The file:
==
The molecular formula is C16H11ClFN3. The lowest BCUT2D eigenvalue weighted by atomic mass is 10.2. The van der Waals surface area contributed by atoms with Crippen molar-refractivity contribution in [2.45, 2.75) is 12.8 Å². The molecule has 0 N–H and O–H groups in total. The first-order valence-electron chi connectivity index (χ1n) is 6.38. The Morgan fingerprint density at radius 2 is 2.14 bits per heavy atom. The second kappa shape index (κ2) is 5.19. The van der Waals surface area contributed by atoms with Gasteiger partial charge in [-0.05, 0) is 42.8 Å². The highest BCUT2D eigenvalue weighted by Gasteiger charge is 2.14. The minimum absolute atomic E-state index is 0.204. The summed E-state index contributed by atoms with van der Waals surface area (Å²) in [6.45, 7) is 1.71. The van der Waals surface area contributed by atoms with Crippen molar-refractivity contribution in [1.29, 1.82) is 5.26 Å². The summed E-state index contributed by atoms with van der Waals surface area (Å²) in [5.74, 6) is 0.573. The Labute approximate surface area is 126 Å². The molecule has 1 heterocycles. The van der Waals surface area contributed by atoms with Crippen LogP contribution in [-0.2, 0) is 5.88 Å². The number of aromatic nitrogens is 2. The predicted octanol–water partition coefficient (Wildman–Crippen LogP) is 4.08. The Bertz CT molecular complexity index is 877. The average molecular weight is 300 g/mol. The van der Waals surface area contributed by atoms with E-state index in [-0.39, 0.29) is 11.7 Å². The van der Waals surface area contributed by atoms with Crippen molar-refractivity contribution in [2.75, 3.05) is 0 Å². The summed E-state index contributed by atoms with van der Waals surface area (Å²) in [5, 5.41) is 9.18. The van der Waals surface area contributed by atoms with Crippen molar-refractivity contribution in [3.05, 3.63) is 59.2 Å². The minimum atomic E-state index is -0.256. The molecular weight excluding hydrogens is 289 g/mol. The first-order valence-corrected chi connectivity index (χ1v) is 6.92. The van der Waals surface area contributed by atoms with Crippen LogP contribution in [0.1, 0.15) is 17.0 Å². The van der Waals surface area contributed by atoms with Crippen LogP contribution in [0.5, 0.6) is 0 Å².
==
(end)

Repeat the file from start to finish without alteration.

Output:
The molecular formula is C16H11ClFN3. The lowest BCUT2D eigenvalue weighted by atomic mass is 10.2. The van der Waals surface area contributed by atoms with Crippen molar-refractivity contribution in [2.45, 2.75) is 12.8 Å². The molecule has 0 N–H and O–H groups in total. The first-order valence-electron chi connectivity index (χ1n) is 6.38. The Morgan fingerprint density at radius 2 is 2.14 bits per heavy atom. The second kappa shape index (κ2) is 5.19. The van der Waals surface area contributed by atoms with Gasteiger partial charge in [-0.05, 0) is 42.8 Å². The highest BCUT2D eigenvalue weighted by Gasteiger charge is 2.14. The minimum absolute atomic E-state index is 0.204. The summed E-state index contributed by atoms with van der Waals surface area (Å²) in [6.45, 7) is 1.71. The van der Waals surface area contributed by atoms with Crippen molar-refractivity contribution in [1.29, 1.82) is 5.26 Å². The summed E-state index contributed by atoms with van der Waals surface area (Å²) in [5.74, 6) is 0.573. The Labute approximate surface area is 126 Å². The molecule has 1 heterocycles. The van der Waals surface area contributed by atoms with Crippen LogP contribution in [-0.2, 0) is 5.88 Å². The number of aromatic nitrogens is 2. The predicted octanol–water partition coefficient (Wildman–Crippen LogP) is 4.08. The Bertz CT molecular complexity index is 877. The average molecular weight is 300 g/mol. The van der Waals surface area contributed by atoms with E-state index in [-0.39, 0.29) is 11.7 Å². The van der Waals surface area contributed by atoms with Crippen molar-refractivity contribution in [2.75, 3.05) is 0 Å². The summed E-state index contributed by atoms with van der Waals surface area (Å²) in [5, 5.41) is 9.18. The van der Waals surface area contributed by atoms with Crippen molar-refractivity contribution in [3.05, 3.63) is 59.2 Å². The minimum atomic E-state index is -0.256. The molecular weight excluding hydrogens is 289 g/mol. The first-order valence-corrected chi connectivity index (χ1v) is 6.92. The van der Waals surface area contributed by atoms with Crippen LogP contribution in [0.1, 0.15) is 17.0 Å². The van der Waals surface area contributed by atoms with Crippen LogP contribution in [0.5, 0.6) is 0 Å².